Advisers to Have Stronger Say in Draft Code 


Financial Advice New Zealand has revealed it is forming an adviser panel in association with the Code Working Group (CWG), to ensure the adviser’s voice is heard as the development of the draft Code progresses.

This announcement was included in Financial Advice New Zealand’s recent submission to the Code Working Group on the Consultation Paper for the new Code.

Code Working Group Chair, Sue Brown

“The Advisory Group will comprise adviser representatives from all sectors – risk, lending, investment, financial planning and general insurance,” said Sue Brown, Chair, Financial Advice New Zealand.

Brown noted that, as with any complex issue, there are many views to consider.

“The Advisory Group will comprise adviser representatives from all sectors…”

“Our goal is to ensure the adviser view has a strong voice so that we achieve a constructive regulatory outcome for our members which, in turn, will ensure access to quality advice for the New Zealand public,” she said, adding:

“We urge all advisers to read our submission and provide feedback on the commentary series we’ll be running over the coming weeks.”

The submission from the new body raised a concern that the consultation paper’s current proposals would cause a “fundamental restructuring” among financial advisers, placing the future of a large number of independent advisers at risk.

“This restructuring will likely result in the elimination of large sections of the independent (we use the term here to describe ‘non-aligned’ practitioner) self-employed advice practitioner and a ‘dumbing-down’ or even elimination of advice in many engagements,” the submission stated.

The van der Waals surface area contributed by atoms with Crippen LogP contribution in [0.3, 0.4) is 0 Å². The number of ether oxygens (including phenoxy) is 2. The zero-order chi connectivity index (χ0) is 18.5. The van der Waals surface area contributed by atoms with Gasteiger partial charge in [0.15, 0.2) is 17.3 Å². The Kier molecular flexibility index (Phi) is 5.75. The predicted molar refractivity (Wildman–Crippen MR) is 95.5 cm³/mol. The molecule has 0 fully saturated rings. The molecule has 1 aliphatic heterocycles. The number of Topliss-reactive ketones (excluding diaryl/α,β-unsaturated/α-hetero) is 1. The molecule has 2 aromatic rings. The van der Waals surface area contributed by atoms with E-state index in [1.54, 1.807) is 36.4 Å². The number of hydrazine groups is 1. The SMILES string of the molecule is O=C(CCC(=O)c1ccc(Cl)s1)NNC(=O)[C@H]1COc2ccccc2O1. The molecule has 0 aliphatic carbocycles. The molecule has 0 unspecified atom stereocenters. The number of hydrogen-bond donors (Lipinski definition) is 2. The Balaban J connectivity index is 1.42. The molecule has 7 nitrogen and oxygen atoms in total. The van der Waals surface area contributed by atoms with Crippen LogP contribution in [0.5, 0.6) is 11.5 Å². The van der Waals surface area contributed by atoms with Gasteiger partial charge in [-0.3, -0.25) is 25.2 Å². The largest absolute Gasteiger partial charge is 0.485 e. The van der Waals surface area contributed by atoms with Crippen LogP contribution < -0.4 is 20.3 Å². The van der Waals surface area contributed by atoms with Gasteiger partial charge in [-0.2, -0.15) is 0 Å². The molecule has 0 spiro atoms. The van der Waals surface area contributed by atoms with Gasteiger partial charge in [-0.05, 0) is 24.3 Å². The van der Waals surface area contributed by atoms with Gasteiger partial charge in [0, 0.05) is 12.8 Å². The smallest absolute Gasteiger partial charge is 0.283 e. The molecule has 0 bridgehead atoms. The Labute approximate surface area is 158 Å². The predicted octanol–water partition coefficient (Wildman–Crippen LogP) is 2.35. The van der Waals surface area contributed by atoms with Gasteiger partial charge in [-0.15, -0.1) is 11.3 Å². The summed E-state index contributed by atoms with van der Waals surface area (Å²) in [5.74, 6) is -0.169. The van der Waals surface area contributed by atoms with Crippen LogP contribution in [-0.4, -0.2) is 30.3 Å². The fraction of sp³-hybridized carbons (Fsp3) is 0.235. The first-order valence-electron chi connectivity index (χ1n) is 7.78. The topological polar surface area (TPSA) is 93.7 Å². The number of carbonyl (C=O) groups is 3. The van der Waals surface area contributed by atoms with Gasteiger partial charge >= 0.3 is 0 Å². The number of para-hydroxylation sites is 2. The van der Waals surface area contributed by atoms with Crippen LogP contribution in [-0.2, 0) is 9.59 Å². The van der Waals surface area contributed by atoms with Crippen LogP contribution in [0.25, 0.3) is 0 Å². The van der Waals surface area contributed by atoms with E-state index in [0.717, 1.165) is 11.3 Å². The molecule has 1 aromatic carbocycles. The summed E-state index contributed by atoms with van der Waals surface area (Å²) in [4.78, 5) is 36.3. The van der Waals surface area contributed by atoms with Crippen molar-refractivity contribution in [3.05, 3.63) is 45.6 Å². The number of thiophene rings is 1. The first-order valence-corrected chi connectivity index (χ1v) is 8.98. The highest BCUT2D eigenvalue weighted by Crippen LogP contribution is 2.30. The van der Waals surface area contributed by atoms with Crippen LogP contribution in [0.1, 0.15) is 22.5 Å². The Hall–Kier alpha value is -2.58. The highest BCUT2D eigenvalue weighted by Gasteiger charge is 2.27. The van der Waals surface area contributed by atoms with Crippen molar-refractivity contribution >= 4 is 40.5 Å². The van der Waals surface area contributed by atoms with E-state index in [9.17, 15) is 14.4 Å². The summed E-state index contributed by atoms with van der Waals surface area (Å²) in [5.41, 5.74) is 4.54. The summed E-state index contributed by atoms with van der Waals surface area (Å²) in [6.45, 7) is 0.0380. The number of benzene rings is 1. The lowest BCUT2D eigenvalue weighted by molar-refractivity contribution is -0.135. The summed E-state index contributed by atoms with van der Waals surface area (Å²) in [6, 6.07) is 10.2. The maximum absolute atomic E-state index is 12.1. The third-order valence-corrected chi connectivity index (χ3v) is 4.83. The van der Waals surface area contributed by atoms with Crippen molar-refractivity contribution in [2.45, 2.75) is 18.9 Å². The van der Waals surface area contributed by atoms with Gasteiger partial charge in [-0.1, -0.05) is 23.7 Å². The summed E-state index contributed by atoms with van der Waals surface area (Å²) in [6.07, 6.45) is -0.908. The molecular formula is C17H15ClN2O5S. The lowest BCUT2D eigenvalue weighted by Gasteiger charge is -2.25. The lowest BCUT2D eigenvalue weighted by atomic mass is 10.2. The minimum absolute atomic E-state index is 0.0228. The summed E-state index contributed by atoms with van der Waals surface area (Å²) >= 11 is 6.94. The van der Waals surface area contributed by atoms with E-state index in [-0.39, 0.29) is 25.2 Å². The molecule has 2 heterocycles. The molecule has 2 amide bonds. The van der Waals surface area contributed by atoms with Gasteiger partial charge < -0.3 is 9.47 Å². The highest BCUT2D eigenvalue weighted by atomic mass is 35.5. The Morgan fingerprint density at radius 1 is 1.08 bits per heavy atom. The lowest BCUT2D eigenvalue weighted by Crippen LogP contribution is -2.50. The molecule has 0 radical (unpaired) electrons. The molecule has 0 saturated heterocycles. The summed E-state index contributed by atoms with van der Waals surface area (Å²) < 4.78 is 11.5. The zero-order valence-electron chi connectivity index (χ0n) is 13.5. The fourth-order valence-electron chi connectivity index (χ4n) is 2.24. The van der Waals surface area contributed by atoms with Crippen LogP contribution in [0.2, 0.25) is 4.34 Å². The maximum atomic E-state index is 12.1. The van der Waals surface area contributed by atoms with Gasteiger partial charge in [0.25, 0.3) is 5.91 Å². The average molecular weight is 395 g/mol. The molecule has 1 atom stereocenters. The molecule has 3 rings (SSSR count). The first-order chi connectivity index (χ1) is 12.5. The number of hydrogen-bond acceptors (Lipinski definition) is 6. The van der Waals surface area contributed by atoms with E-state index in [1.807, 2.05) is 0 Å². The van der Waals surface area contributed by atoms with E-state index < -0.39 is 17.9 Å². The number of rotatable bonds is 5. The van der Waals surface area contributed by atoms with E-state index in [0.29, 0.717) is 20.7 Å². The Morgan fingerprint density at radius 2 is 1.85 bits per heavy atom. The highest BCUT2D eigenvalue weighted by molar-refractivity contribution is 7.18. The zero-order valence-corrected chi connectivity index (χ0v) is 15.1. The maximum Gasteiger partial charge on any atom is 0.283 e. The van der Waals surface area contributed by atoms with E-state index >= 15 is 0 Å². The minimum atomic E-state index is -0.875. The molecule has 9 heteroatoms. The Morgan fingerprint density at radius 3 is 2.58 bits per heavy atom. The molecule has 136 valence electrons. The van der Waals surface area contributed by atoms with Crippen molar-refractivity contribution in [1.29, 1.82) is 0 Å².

“This will result in reduced competition and choice for the public of NZ, lower standards of customer care and compromise the ability of New Zealanders to access good advice.”

The submission included the following recommendations to address this concern:

  • Ensuring a clear delineation between product sale and financial advice
  • Individual competence, where a Level 5 certificate (or equivalent) should be considered as a minimum standard for every adviser
  • Using an internationally recognised standard for defining the term Financial Planning
  • Taking a principles-based approach in developing the proposed Code

“Working closely with the CWG and regulator so that the adviser point of view is well understood and addressed will be crucial over the coming months, and will be a major focus for us,” added Brown.

Click here to read Financial Advice NZ’s full submission.